"`One who discloses or uses another's trade secrets, without a privilege to do so, is liable to the other if (a) he discovers the secret by improper means, or (b) his disclosure or use constitutes a breach of confidence reposed in him by the other in disclosing the secret to him * * *.' 4 Restatement of Torts § 757." (Emphasis ours).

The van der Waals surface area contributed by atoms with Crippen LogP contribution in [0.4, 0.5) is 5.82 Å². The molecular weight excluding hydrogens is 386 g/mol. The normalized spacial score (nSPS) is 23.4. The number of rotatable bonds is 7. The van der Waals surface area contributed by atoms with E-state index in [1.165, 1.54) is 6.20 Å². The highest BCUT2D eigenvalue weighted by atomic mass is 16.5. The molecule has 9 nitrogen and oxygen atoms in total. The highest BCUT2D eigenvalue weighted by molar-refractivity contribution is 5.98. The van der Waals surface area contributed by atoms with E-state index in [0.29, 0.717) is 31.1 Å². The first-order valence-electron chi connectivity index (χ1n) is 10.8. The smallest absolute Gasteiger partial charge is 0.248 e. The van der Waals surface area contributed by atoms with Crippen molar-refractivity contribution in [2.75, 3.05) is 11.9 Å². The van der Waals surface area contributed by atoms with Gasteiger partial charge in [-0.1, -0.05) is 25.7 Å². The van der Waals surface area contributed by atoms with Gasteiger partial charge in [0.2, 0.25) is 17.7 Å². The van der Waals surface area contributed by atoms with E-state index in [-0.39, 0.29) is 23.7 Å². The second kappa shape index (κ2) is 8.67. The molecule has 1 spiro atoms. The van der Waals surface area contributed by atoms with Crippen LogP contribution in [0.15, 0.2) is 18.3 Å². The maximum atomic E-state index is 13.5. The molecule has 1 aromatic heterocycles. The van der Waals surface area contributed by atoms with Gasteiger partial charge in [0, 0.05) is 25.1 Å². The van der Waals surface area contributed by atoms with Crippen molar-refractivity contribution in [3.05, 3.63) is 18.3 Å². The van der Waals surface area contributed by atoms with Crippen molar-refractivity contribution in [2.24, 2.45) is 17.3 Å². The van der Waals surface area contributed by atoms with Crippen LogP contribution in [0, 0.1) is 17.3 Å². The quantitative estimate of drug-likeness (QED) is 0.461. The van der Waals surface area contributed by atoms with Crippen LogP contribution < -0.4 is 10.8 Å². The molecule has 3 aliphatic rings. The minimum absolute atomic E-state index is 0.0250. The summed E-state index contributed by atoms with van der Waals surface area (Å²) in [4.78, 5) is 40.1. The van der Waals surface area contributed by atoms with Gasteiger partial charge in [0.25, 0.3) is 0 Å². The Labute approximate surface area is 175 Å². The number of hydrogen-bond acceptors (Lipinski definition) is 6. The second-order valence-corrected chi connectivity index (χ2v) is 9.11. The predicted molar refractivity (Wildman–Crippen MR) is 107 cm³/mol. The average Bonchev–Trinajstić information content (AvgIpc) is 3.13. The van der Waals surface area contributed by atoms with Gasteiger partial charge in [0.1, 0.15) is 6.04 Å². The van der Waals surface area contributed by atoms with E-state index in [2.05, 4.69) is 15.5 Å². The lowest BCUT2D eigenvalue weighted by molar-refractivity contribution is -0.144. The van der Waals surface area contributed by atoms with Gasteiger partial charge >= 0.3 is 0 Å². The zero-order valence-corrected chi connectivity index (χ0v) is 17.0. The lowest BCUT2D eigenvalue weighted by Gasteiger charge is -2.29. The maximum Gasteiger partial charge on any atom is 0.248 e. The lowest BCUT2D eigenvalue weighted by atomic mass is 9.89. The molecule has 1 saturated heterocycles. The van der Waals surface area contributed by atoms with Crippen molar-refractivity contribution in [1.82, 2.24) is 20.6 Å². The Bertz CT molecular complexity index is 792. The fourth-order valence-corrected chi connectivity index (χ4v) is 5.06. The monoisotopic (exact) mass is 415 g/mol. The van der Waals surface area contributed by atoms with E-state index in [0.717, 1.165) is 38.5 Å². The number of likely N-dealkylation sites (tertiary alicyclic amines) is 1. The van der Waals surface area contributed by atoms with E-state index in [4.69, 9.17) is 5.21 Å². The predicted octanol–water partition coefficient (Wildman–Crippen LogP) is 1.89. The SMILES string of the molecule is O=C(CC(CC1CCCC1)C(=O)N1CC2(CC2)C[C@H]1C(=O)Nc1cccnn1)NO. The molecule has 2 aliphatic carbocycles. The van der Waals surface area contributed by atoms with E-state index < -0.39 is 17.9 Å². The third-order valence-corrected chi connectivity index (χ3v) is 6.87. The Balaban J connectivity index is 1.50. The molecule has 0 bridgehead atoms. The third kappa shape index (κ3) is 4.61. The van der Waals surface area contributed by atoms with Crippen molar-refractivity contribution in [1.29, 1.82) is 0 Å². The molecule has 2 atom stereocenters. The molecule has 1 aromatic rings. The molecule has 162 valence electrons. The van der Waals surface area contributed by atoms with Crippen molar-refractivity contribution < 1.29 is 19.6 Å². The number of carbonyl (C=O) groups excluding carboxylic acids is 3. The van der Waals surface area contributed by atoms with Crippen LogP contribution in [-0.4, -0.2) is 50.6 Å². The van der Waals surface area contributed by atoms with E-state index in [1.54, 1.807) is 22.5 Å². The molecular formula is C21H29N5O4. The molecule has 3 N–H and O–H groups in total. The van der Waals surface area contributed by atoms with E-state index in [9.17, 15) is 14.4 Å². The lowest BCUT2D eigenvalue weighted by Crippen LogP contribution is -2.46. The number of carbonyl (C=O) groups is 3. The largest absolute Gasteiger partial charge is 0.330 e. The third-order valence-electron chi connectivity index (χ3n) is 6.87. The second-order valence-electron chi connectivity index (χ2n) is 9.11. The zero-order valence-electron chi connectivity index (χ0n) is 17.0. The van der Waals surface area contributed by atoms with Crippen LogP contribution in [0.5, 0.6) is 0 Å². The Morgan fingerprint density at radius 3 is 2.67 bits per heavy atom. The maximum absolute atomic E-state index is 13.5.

Hyde v. Huffines granted protection to the owner of a trade secret who had granted another the right to manufacture his secret, which was done for some two years, under a written licensing agreement. The contract was silent as to the secret being kept confidential, but the court held that an express agreement was not necessary where the actions of the parties, the nature of their arrangement, the "whole picture" of their relationship established the existence of a confidential relationship. It was noted that they were, under the licensor-licensee arrangement, "co-adventurers". The facts of the case left no doubt that a confidential relationship existed and that all parties understood that it existed when disclosure was made. Hyde v. Huffines says no express agreement is necessary, but it stands to reason that the confidence reposed in the other person must, in some way, be manifest —if not by words, then by the acts of the parties or the whole picture of their relationship. Confidential relationship is a twoway street: If the disclosure is made in confidence, the "disclosee" should be aware of it. He must know that the secret is being revealed to him on the condition he is under a duty to so keep it. We belabored the point in this discussion because we do not believe that such was done in the case before us. We do not believe that the whole picture of the parties' dealings shows the existence of a confidential relationship. Further, if the owner of the secret intended that the disclosure be treated in confidence, such fact was not made known to the "disclosee", Furr's. There is no evidence to support the jury finding that there existed between the parties "a relation of trust and confidence at the time of the transactions had between them in 1959". Mrs. Hoese who, with her husband, owns the appellee companies, testified that she had confidence in Furr's and relied on their integrity. This we can well accept as true, but the fact remains that she did not in some manner make it known to Furr's that her secret was being revealed to them in trust. And, she did not participate in the 1959 transactions. The only person Furr's had dealings with was the salesman, and he testified (and the jury so found) that he did not ask them to treat his statements as statements made in confidence. The record reflects a salesman working hard to make a sale—a sale with no strings attached, so far as confidence was concerned. There was nothing about the transactions and dealings of the parties which would establish a confidential relationship, nor put Furr's on notice that such was intended. It was an arm's-length transaction which the jury found to be that of buyer-seller. Under such state of facts, we are of the opinion that such relationship as existed between the parties ended with the delivery of the materials purchased and the payment for them. That was in 1959, while this lawsuit is for breach of confidential relations alleged to exist in 1960. As stated, assuming a trade secret we are of the opinion that no confidential relationship existed between the parties; and absent such, appellees were not entitled to judgment for appropriation of a trade secret.